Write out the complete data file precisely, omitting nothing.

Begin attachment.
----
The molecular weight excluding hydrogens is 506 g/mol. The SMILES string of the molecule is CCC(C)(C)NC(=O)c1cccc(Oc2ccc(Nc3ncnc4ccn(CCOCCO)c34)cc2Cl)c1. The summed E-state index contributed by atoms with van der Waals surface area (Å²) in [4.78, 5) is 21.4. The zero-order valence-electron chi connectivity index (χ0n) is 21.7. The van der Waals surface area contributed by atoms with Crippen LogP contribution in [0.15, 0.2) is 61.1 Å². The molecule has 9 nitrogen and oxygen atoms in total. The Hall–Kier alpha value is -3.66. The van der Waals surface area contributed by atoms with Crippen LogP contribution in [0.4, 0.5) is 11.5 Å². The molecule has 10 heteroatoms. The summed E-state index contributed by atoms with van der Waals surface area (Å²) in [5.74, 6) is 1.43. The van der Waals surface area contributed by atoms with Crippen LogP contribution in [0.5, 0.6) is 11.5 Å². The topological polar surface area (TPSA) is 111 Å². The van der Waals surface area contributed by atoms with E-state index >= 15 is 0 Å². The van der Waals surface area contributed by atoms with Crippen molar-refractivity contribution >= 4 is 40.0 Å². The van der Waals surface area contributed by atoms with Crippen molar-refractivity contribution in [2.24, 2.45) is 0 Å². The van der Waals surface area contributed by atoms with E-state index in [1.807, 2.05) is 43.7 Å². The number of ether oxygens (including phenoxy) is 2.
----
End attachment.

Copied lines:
The molecular weight excluding hydrogens is 506 g/mol. The SMILES string of the molecule is CCC(C)(C)NC(=O)c1cccc(Oc2ccc(Nc3ncnc4ccn(CCOCCO)c34)cc2Cl)c1. The summed E-state index contributed by atoms with van der Waals surface area (Å²) in [4.78, 5) is 21.4. The zero-order valence-electron chi connectivity index (χ0n) is 21.7. The van der Waals surface area contributed by atoms with Crippen LogP contribution in [0.15, 0.2) is 61.1 Å². The molecule has 9 nitrogen and oxygen atoms in total. The Hall–Kier alpha value is -3.66. The van der Waals surface area contributed by atoms with Crippen LogP contribution in [0.4, 0.5) is 11.5 Å². The molecule has 10 heteroatoms. The summed E-state index contributed by atoms with van der Waals surface area (Å²) in [5.74, 6) is 1.43. The van der Waals surface area contributed by atoms with Crippen LogP contribution in [0.5, 0.6) is 11.5 Å². The topological polar surface area (TPSA) is 111 Å². The van der Waals surface area contributed by atoms with E-state index >= 15 is 0 Å². The van der Waals surface area contributed by atoms with Crippen molar-refractivity contribution >= 4 is 40.0 Å². The van der Waals surface area contributed by atoms with Crippen molar-refractivity contribution in [2.24, 2.45) is 0 Å². The van der Waals surface area contributed by atoms with E-state index in [1.807, 2.05) is 43.7 Å². The number of ether oxygens (including phenoxy) is 2.